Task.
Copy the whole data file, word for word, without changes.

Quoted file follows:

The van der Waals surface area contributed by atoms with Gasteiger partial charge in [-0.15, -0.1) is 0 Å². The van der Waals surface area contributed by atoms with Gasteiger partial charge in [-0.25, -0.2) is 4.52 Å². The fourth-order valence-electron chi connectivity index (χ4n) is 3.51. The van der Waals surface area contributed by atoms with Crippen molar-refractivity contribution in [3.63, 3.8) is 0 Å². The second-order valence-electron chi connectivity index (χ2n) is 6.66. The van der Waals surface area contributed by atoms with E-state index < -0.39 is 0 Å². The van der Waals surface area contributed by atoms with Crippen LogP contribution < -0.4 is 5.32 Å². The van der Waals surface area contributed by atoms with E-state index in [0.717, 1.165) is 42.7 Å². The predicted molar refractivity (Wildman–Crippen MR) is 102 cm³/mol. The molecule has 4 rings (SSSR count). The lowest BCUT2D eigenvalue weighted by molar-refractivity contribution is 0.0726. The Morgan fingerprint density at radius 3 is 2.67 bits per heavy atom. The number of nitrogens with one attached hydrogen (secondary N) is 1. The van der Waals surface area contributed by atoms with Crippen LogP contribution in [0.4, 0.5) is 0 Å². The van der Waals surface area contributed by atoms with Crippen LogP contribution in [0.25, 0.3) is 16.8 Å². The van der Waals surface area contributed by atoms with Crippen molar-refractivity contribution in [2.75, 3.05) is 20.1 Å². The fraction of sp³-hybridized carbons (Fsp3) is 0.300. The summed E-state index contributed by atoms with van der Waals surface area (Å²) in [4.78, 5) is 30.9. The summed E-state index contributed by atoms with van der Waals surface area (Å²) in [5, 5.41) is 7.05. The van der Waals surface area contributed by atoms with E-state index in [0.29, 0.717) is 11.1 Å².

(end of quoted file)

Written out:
The van der Waals surface area contributed by atoms with Gasteiger partial charge in [-0.15, -0.1) is 0 Å². The van der Waals surface area contributed by atoms with Gasteiger partial charge in [-0.25, -0.2) is 4.52 Å². The fourth-order valence-electron chi connectivity index (χ4n) is 3.51. The van der Waals surface area contributed by atoms with Crippen molar-refractivity contribution in [3.63, 3.8) is 0 Å². The second-order valence-electron chi connectivity index (χ2n) is 6.66. The van der Waals surface area contributed by atoms with E-state index < -0.39 is 0 Å². The van der Waals surface area contributed by atoms with Crippen LogP contribution < -0.4 is 5.32 Å². The van der Waals surface area contributed by atoms with E-state index in [0.717, 1.165) is 42.7 Å². The predicted molar refractivity (Wildman–Crippen MR) is 102 cm³/mol. The molecule has 4 rings (SSSR count). The lowest BCUT2D eigenvalue weighted by molar-refractivity contribution is 0.0726. The Morgan fingerprint density at radius 3 is 2.67 bits per heavy atom. The number of nitrogens with one attached hydrogen (secondary N) is 1. The van der Waals surface area contributed by atoms with Crippen LogP contribution in [0.4, 0.5) is 0 Å². The van der Waals surface area contributed by atoms with Crippen LogP contribution in [0.25, 0.3) is 16.8 Å². The van der Waals surface area contributed by atoms with Crippen molar-refractivity contribution in [2.75, 3.05) is 20.1 Å². The fraction of sp³-hybridized carbons (Fsp3) is 0.300. The summed E-state index contributed by atoms with van der Waals surface area (Å²) in [4.78, 5) is 30.9. The summed E-state index contributed by atoms with van der Waals surface area (Å²) in [5, 5.41) is 7.05. The van der Waals surface area contributed by atoms with E-state index in [0.29, 0.717) is 11.1 Å².